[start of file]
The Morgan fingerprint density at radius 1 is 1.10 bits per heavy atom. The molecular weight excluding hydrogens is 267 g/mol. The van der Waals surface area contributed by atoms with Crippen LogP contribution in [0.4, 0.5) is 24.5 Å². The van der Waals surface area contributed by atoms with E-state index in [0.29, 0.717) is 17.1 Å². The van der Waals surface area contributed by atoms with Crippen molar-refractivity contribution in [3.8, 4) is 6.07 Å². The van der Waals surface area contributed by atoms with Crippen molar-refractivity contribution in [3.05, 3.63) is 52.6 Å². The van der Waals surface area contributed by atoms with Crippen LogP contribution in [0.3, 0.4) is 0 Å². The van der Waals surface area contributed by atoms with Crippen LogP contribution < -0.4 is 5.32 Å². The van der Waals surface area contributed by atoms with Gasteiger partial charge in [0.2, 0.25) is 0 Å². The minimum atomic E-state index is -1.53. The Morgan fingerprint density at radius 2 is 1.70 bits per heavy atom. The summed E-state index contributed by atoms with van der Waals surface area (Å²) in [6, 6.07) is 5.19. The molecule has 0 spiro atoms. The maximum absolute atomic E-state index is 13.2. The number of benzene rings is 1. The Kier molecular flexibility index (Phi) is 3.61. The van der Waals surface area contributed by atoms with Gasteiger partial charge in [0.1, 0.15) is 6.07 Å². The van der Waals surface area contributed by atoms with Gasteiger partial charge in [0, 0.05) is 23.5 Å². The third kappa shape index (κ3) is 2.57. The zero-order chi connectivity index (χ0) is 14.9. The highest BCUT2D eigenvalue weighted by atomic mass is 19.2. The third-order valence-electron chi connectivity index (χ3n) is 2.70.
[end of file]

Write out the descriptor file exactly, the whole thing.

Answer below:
The Morgan fingerprint density at radius 1 is 1.10 bits per heavy atom. The molecular weight excluding hydrogens is 267 g/mol. The van der Waals surface area contributed by atoms with Crippen LogP contribution in [0.4, 0.5) is 24.5 Å². The van der Waals surface area contributed by atoms with E-state index in [0.29, 0.717) is 17.1 Å². The van der Waals surface area contributed by atoms with Crippen molar-refractivity contribution in [3.8, 4) is 6.07 Å². The van der Waals surface area contributed by atoms with Crippen molar-refractivity contribution in [3.05, 3.63) is 52.6 Å². The van der Waals surface area contributed by atoms with Crippen LogP contribution in [0.3, 0.4) is 0 Å². The van der Waals surface area contributed by atoms with Crippen LogP contribution < -0.4 is 5.32 Å². The van der Waals surface area contributed by atoms with Gasteiger partial charge in [0.2, 0.25) is 0 Å². The minimum atomic E-state index is -1.53. The Morgan fingerprint density at radius 2 is 1.70 bits per heavy atom. The summed E-state index contributed by atoms with van der Waals surface area (Å²) in [6, 6.07) is 5.19. The molecule has 0 spiro atoms. The maximum absolute atomic E-state index is 13.2. The number of benzene rings is 1. The Kier molecular flexibility index (Phi) is 3.61. The van der Waals surface area contributed by atoms with Gasteiger partial charge in [0.1, 0.15) is 6.07 Å². The van der Waals surface area contributed by atoms with Gasteiger partial charge in [0, 0.05) is 23.5 Å². The third kappa shape index (κ3) is 2.57. The zero-order chi connectivity index (χ0) is 14.9. The highest BCUT2D eigenvalue weighted by atomic mass is 19.2. The third-order valence-electron chi connectivity index (χ3n) is 2.70.